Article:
One of key questions about dark matter is how it is produced in the early universe. In the standard weakly-interacting massive particle (WIMP) paradigm, dark matter is kept in thermal equilibrium when the universe is hot and dense, and once dark matter become sufficiently dilute from the expansion of the universe, it “freezes out” and the relic cold dark matter is what we observe today. However, there are many deviations from this standard paradigm, which lead to different predictions for the interactions of dark matter we can observe in direct and indirect detection experiments. Of particular interest is ultralight axion dark matter (not to be confused with the axion portal above), which requires very different detection techniques than WIMPs.

**Broadband and Resonant Approaches to Axion Dark Matter Detection**.

Yonatan Kahn, Benjamin R. Safdi, and Jesse Thaler.

Phys. Rev. Lett. 117:141801 (2016), arXiv:1602.01086.

**Dark Matter, Shared Asymmetries, and Galactic Gamma Ray Signals**.

Nayara Fonseca, Lina Necib, and Jesse Thaler.

JCAP 1602:052 (2016), arXiv:1507.08295.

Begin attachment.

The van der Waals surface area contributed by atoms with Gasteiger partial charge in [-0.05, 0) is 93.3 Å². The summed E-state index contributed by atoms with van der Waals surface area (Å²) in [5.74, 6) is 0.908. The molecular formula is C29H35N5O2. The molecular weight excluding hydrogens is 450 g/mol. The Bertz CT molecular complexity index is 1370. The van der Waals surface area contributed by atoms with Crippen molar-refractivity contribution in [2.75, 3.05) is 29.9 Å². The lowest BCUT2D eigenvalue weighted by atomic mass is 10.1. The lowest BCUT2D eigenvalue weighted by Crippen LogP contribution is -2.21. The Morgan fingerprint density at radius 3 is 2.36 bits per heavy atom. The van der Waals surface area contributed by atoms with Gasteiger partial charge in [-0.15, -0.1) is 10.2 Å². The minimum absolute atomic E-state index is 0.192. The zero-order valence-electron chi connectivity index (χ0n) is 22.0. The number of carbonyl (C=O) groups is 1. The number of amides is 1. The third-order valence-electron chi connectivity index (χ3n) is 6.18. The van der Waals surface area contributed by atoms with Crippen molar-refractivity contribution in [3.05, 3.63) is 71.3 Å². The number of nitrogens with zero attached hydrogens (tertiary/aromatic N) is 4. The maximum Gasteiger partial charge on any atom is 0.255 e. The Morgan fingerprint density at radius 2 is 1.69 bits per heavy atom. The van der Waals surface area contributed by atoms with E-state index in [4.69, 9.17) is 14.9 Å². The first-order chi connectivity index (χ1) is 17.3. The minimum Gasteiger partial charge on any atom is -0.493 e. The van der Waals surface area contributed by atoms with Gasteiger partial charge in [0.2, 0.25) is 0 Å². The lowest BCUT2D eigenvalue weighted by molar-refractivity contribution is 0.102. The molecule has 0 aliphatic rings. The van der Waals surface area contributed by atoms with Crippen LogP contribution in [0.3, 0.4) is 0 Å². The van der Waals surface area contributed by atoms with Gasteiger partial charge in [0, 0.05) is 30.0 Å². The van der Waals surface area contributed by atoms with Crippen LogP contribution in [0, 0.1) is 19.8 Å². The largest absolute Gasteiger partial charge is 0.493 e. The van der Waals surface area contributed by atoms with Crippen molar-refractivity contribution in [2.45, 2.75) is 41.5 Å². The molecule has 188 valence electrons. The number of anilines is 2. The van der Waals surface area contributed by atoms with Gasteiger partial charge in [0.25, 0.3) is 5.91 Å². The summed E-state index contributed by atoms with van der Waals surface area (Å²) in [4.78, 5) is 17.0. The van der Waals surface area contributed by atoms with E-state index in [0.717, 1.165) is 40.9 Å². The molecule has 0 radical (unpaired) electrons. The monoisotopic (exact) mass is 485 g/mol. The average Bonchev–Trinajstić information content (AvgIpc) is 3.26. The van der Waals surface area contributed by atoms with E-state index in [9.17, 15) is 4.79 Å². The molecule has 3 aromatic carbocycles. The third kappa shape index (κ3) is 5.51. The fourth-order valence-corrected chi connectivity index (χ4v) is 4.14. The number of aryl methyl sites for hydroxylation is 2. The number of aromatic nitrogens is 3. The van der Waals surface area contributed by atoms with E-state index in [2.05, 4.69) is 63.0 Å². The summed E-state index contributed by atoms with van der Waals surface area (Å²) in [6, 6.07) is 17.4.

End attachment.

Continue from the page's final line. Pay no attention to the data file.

**(In)direct Detection of Boosted Dark Matter**.

Kaustubh Agashe, Yanou Cui, Lina Necib, and Jesse Thaler.

JCAP 1410:062 (2014), arXiv:1405.7370.

**Multiple Gamma Lines from Semi-Annihilation**.

Francesco D'Eramo, Matthew McCullough, and Jesse Thaler.

JCAP 1304:030 (2013), arXiv:1210.7817.

**Dark Matter Assimilation into the Baryon Asymmetry**.

Francesco D'Eramo, Lin Fei, and Jesse Thaler.

JCAP 1203:010 (2012), arXiv:1111.5615.

**Semi-annihilation of Dark Matter**.

Francesco D'Eramo and Jesse Thaler.

JHEP 1006:109 (2010), arXiv:1003.5912.

Supersymmetry (SUSY) is well-motivation extension of space-time symmetry, with unique predictions for collider experiments like the LHC. SUSY is particularly interest in the context of cosmology, since the geometry of the universe is de Sitter (dS), but supergravity (SUGRA) retains a memory of an underlying anti-de Sitter (AdS) algebra. I have studied implications this AdS structure, in particular showing that the phenomenon known as “anomaly-mediatied SUSY breaking” does not actually break SUSY, but is rather a SUSY-preserving effect in anti-de Sitter space.

**Cosmology with Orthogonal Nilpotent Superfields**.

Sergio Ferrara, Renata Kallosh, and Jesse Thaler.

Phys. Rev. D93:043516 (2016), arXiv:1512.00545.

**The Goldstone and Goldstino of Supersymmetric Inflation**.

Yonatan Kahn, Daniel A. Roberts, and Jesse Thaler.

JHEP 1510:001 (2015), arXiv:1504.05958.

**Anomaly Mediation from Unbroken Supergravity**.

Francesco D'Eramo, Jesse Thaler, and Zachary Thomas.

JHEP 1309:125 (2013), arXiv:1307.3251.

**TASI 2012: Super-Tricks for Superspace**.

Daniele Bertolini, Jesse Thaler, and Zachary Thomas.

arXiv:1302.6229.

**The Two Faces of Anomaly Mediation**.

Francesco D'Eramo, Jesse Thaler, and Zachary Thomas.

JHEP 1206:151 (2012), arXiv:1202.1280.

**Supergravity Computations without Gravity Complications**.